I’ve been a fan of Josh Ramon’s work since 2006, when I discovered his bands Theanti and Lamps on the label Inderma Music; I liked them so much that it appears I reviewed their Dot With a Dot in a Dot Dot Dot split EP twice. (I liked it more the second time, apparently.)
Ramon is back with one old and one new collaborator as Keeps, and the band’s sophomore album No Bridges has been keeping me off-guard for the last few weeks. Ramon and co. are comfortable playing both improvised indie-rock and the traditional, song-based variety, and Keeps is the latter: The arrangements are comparatively tight and song lengths hover around four minutes. The big difference from then to now is the weight of the songs.
The band still has elements of their erratic, spontaneous self of old, but No Bridges incorporates those elements into thoughtful songwriting and deft atmosphere control. Excellent use of abrupt entries and exits makes opener “Cantland” and closer “Arkansas Blackbird” into the highlights they are: sections roil and churn in guitar sludge, only to snap into wiry riffs before blasting off to more sections of rock. The forlorn guitars/distant vocals/pounding drums outro of “Arkansas Blackbird” is one of the more haunting ends to an album I’ve heard this year, especially since it appears suddenly.
There are some songs of both sides of the spectrum: “Midwest Urn” is a raging rocker that makes me think of the thoughtful anger of late ’90s and early 2000s post-hardcore. But even that song has a slow section toward the end before picking up for the conclusion. “Someone Wanted More” is a pensive, acoustic-led post-rock-type piece, albeit with some distortion and dissonance thrown in to keep the vibe going.
No Bridges works better as a whole album, like the aforementioned late ’90s post-hardcore and similar-era math rock. I didn’t really listen to music in theose genres for particular songs: I listened for how the music felt and made me feel. (This is the argument Chuck Klosterman makes for ’80s metal, and, by extension, pretty much all music in Fargo Rock City.) Post-hardcore’s aesthetic of getting the emotion down instead of being technically perfect is big here as well; Ramon’s oft-desperate, impassioned voice is a great emotive vehicle. He ekes out some memorable melodies (“Arkansas Blackbird”), but the more important thing is that it all sounds slightly unhinged (the ironically titled “Stayble,” “Old Tangled”). Whether leading with an acoustic guitar melody, an erratic guitar line or churning distortion, No Bridges seems teetering over the edge of something.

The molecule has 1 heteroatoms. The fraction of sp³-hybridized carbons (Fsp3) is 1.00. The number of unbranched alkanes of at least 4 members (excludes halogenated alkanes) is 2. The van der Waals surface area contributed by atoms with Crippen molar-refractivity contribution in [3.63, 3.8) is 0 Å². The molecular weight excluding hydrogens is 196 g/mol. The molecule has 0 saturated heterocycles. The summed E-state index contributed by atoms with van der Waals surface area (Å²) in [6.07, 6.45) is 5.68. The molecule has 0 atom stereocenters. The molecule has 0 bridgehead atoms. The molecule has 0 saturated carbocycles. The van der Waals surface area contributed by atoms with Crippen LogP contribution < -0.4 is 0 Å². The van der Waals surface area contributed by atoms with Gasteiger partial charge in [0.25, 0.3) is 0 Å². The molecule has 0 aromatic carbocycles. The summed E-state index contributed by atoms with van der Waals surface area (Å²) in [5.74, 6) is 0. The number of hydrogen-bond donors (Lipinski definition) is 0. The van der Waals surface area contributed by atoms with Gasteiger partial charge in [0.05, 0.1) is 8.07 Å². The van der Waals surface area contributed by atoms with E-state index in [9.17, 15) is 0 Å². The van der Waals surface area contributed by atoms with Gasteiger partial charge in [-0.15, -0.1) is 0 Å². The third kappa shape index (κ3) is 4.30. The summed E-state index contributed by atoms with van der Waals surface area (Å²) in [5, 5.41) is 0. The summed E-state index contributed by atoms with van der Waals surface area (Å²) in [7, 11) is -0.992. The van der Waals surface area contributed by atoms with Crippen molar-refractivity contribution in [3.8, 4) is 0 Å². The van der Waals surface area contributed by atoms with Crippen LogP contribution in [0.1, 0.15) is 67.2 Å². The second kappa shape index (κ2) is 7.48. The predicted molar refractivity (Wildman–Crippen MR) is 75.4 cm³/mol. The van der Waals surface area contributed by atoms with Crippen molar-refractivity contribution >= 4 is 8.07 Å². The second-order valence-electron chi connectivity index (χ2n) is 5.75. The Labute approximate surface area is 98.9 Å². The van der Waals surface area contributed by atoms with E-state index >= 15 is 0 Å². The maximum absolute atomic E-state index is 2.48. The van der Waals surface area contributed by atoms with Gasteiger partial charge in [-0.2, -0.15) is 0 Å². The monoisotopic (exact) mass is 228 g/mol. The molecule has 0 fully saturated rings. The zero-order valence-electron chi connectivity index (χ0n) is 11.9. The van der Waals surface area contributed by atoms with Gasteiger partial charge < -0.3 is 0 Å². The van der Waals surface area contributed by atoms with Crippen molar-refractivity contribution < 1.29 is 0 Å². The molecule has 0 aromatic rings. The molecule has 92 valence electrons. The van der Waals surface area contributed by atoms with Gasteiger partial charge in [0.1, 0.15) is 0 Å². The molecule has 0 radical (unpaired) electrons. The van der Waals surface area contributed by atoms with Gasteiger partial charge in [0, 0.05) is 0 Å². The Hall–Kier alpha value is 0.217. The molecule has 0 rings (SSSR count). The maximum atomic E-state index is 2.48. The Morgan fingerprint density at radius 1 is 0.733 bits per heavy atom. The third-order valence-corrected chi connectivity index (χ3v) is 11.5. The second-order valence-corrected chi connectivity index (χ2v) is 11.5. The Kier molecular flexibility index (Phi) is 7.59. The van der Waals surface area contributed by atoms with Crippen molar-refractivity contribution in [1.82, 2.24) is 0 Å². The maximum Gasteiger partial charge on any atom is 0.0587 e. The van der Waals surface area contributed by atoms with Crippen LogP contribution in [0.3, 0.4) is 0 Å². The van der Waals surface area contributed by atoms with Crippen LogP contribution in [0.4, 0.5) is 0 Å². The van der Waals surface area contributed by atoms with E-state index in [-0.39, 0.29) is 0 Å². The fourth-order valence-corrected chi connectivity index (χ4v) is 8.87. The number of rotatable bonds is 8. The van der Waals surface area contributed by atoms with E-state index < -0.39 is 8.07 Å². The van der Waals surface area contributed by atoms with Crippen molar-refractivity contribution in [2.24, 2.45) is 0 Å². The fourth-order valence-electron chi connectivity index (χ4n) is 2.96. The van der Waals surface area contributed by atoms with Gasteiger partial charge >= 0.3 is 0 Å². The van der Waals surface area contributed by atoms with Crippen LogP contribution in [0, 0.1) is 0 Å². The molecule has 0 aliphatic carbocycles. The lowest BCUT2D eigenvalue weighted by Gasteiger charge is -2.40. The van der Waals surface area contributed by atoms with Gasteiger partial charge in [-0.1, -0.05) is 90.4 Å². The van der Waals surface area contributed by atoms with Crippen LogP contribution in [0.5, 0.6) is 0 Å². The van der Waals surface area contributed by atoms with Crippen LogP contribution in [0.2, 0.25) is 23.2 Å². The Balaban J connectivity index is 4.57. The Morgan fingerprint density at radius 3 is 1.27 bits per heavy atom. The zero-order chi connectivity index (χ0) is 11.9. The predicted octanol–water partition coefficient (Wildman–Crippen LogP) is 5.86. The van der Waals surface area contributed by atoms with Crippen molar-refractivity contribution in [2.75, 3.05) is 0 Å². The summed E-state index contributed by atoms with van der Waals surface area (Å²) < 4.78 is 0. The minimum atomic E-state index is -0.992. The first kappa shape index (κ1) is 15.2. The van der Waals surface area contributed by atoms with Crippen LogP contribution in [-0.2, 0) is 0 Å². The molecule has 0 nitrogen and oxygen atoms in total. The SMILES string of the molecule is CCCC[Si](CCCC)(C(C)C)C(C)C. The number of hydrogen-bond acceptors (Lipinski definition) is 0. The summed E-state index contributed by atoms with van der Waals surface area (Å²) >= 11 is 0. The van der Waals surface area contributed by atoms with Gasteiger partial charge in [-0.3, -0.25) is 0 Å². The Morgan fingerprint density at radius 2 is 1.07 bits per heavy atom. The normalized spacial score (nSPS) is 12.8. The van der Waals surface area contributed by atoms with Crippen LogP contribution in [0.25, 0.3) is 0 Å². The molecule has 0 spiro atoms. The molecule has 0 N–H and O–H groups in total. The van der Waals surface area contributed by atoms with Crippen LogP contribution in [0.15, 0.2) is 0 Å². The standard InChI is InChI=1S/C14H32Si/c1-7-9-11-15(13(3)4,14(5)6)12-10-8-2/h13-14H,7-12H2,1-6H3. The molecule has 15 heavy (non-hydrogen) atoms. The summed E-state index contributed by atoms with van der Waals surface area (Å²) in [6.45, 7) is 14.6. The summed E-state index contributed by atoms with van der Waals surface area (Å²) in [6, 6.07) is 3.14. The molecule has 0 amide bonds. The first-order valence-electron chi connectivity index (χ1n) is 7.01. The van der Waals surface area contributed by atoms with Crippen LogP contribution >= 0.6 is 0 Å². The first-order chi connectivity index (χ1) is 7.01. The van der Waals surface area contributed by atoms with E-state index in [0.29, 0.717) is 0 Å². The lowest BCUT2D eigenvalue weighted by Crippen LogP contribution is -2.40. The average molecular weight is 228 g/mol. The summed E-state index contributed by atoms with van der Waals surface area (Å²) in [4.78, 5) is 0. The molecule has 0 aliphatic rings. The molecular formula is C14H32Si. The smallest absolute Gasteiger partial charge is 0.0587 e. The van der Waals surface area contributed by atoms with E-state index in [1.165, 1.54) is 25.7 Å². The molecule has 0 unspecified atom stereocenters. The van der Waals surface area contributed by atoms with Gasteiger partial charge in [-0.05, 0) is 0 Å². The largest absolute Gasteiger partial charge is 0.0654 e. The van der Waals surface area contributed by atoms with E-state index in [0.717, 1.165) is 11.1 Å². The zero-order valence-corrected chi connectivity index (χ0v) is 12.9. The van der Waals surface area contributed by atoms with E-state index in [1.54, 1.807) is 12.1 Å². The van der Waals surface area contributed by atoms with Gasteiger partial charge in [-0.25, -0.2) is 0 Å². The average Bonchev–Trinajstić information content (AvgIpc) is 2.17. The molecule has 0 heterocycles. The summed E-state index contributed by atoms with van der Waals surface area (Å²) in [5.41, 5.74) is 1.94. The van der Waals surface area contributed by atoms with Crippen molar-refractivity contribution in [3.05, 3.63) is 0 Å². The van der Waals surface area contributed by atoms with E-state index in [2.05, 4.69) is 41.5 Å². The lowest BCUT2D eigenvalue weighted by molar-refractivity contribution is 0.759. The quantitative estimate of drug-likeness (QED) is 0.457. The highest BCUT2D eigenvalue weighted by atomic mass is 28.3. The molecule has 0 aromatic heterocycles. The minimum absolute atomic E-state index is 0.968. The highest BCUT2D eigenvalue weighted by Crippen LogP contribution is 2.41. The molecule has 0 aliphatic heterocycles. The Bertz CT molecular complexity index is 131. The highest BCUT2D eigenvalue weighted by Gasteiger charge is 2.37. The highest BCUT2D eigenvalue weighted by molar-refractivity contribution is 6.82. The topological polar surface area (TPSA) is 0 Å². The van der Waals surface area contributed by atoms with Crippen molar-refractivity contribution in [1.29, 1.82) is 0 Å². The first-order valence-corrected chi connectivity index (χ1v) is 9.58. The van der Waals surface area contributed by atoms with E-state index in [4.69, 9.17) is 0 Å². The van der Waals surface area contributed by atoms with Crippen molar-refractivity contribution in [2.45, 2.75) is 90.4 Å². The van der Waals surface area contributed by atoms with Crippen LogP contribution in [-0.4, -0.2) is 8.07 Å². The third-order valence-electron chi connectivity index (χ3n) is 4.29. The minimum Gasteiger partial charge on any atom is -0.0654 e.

Keeps’ No Bridges reminds of the early 2000s, when dark, heavy, thoughtful rock was trying to maintain artistic integrity by staving off those who would turn it into emotionally abrasive hardcore, simplify it into pop-punk, or become whatever Brand New is now. But the “everybody else” sides of the sound won, leaving pretty much only Thursday to carry the flag for thoughtful, aesthetically-refined rockers. Keeps does not sound like Thursday, nor does Keeps have a telegraphed political bent. However, the aesthetic ideals seem correlated, and it’s really encouraging to hear Keeps go to bat for loud, intricate, thoughtful rock without pretension, irony or coat-tailing in some other genre. Highly recommended.
I’m not going to lie; this review was a little hard to write. This is probably because I can’t place the music next to anything I’m familiar with, but that isn’t a bad thing. I couldn’t even begin to tell you what other bands Theanti sounds like, which is more than a lot of other bands have to say.
The strongest feature on this internet-only EP is the guitar work; technically it is very interesting, though it is loaded with a chorus effect. At times this might not do anything for their cause. Adversely, the use of this chorus on the guitar allows them to sound very progressive. Rhythmically, the music is strong; the drummer never misses a beat and the drums sound full. For me the lowest point of the EP was the vocals; throughout the whole EP they seem forced and at times frantic.